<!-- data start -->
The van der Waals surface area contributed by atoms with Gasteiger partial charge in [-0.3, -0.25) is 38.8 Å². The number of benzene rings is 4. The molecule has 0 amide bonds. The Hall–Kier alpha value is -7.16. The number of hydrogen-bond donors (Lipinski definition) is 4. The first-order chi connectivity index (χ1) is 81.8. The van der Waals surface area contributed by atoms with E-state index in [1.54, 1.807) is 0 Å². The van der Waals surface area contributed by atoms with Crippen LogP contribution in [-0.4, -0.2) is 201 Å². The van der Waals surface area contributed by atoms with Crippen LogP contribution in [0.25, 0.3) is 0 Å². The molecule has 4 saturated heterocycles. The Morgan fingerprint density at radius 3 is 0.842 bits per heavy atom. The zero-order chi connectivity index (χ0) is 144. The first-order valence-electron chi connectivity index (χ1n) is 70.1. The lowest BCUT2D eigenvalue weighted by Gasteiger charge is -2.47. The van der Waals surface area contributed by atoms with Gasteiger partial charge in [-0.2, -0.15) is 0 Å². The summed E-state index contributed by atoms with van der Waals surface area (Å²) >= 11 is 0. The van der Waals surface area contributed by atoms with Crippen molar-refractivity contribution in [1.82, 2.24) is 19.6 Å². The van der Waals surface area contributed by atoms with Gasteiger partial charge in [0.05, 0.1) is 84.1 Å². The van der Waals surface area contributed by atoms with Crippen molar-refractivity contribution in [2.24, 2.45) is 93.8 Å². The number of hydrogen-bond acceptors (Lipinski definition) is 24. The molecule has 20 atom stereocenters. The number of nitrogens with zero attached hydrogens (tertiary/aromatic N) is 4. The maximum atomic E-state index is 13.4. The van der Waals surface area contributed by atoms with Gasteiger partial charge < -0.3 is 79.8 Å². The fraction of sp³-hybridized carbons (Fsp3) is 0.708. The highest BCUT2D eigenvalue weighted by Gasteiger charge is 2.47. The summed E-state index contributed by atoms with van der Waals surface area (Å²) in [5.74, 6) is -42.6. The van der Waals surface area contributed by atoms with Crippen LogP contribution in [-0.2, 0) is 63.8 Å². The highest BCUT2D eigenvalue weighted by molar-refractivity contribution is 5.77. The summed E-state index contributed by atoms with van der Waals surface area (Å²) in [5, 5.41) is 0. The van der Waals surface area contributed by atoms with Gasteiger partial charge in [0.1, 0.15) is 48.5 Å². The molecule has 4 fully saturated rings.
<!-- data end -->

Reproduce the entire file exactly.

The van der Waals surface area contributed by atoms with Gasteiger partial charge in [-0.3, -0.25) is 38.8 Å². The number of benzene rings is 4. The molecule has 0 amide bonds. The Hall–Kier alpha value is -7.16. The number of hydrogen-bond donors (Lipinski definition) is 4. The first-order chi connectivity index (χ1) is 81.8. The van der Waals surface area contributed by atoms with E-state index in [1.54, 1.807) is 0 Å². The van der Waals surface area contributed by atoms with Crippen LogP contribution in [-0.4, -0.2) is 201 Å². The van der Waals surface area contributed by atoms with Crippen LogP contribution in [0.25, 0.3) is 0 Å². The molecule has 4 saturated heterocycles. The Morgan fingerprint density at radius 3 is 0.842 bits per heavy atom. The zero-order chi connectivity index (χ0) is 144. The first-order valence-electron chi connectivity index (χ1n) is 70.1. The lowest BCUT2D eigenvalue weighted by Gasteiger charge is -2.47. The van der Waals surface area contributed by atoms with Gasteiger partial charge in [-0.2, -0.15) is 0 Å². The summed E-state index contributed by atoms with van der Waals surface area (Å²) >= 11 is 0. The van der Waals surface area contributed by atoms with Crippen molar-refractivity contribution in [1.82, 2.24) is 19.6 Å². The van der Waals surface area contributed by atoms with Gasteiger partial charge in [0.05, 0.1) is 84.1 Å². The van der Waals surface area contributed by atoms with Crippen molar-refractivity contribution in [2.24, 2.45) is 93.8 Å². The number of hydrogen-bond acceptors (Lipinski definition) is 24. The molecule has 20 atom stereocenters. The number of nitrogens with zero attached hydrogens (tertiary/aromatic N) is 4. The maximum atomic E-state index is 13.4. The van der Waals surface area contributed by atoms with Gasteiger partial charge < -0.3 is 79.8 Å². The fraction of sp³-hybridized carbons (Fsp3) is 0.708. The highest BCUT2D eigenvalue weighted by Gasteiger charge is 2.47. The summed E-state index contributed by atoms with van der Waals surface area (Å²) in [5.74, 6) is -42.6. The van der Waals surface area contributed by atoms with Crippen LogP contribution in [-0.2, 0) is 63.8 Å². The highest BCUT2D eigenvalue weighted by molar-refractivity contribution is 5.77. The summed E-state index contributed by atoms with van der Waals surface area (Å²) in [5, 5.41) is 0. The van der Waals surface area contributed by atoms with Gasteiger partial charge in [0.1, 0.15) is 48.5 Å². The molecule has 4 fully saturated rings.